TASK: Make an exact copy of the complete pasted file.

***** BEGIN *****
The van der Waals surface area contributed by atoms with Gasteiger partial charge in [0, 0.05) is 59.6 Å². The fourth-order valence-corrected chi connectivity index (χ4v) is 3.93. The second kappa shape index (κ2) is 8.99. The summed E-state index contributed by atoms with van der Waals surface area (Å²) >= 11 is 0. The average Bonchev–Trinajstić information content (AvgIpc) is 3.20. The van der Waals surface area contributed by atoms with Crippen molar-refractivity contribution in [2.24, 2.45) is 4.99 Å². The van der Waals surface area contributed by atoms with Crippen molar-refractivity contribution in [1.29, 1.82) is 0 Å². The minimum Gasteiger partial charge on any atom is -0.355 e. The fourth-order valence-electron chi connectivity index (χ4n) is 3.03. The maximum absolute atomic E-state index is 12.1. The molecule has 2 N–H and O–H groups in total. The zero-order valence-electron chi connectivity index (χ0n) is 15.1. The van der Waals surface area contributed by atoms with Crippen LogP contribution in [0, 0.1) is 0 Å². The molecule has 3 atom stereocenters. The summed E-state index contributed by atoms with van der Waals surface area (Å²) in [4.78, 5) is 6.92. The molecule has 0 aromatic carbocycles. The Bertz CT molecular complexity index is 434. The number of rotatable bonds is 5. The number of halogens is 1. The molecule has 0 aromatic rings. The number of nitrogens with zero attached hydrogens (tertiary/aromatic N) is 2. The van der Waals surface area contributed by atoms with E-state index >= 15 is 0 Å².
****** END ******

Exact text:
The van der Waals surface area contributed by atoms with Gasteiger partial charge in [0, 0.05) is 59.6 Å². The fourth-order valence-corrected chi connectivity index (χ4v) is 3.93. The second kappa shape index (κ2) is 8.99. The summed E-state index contributed by atoms with van der Waals surface area (Å²) >= 11 is 0. The average Bonchev–Trinajstić information content (AvgIpc) is 3.20. The van der Waals surface area contributed by atoms with Crippen molar-refractivity contribution in [2.24, 2.45) is 4.99 Å². The van der Waals surface area contributed by atoms with Crippen molar-refractivity contribution in [1.29, 1.82) is 0 Å². The minimum Gasteiger partial charge on any atom is -0.355 e. The fourth-order valence-electron chi connectivity index (χ4n) is 3.03. The maximum absolute atomic E-state index is 12.1. The molecule has 2 N–H and O–H groups in total. The zero-order valence-electron chi connectivity index (χ0n) is 15.1. The van der Waals surface area contributed by atoms with Crippen LogP contribution in [0, 0.1) is 0 Å². The molecule has 3 atom stereocenters. The summed E-state index contributed by atoms with van der Waals surface area (Å²) in [4.78, 5) is 6.92. The molecule has 0 aromatic carbocycles. The Bertz CT molecular complexity index is 434. The number of rotatable bonds is 5. The number of halogens is 1. The molecule has 0 aromatic rings. The number of nitrogens with zero attached hydrogens (tertiary/aromatic N) is 2. The van der Waals surface area contributed by atoms with E-state index >= 15 is 0 Å².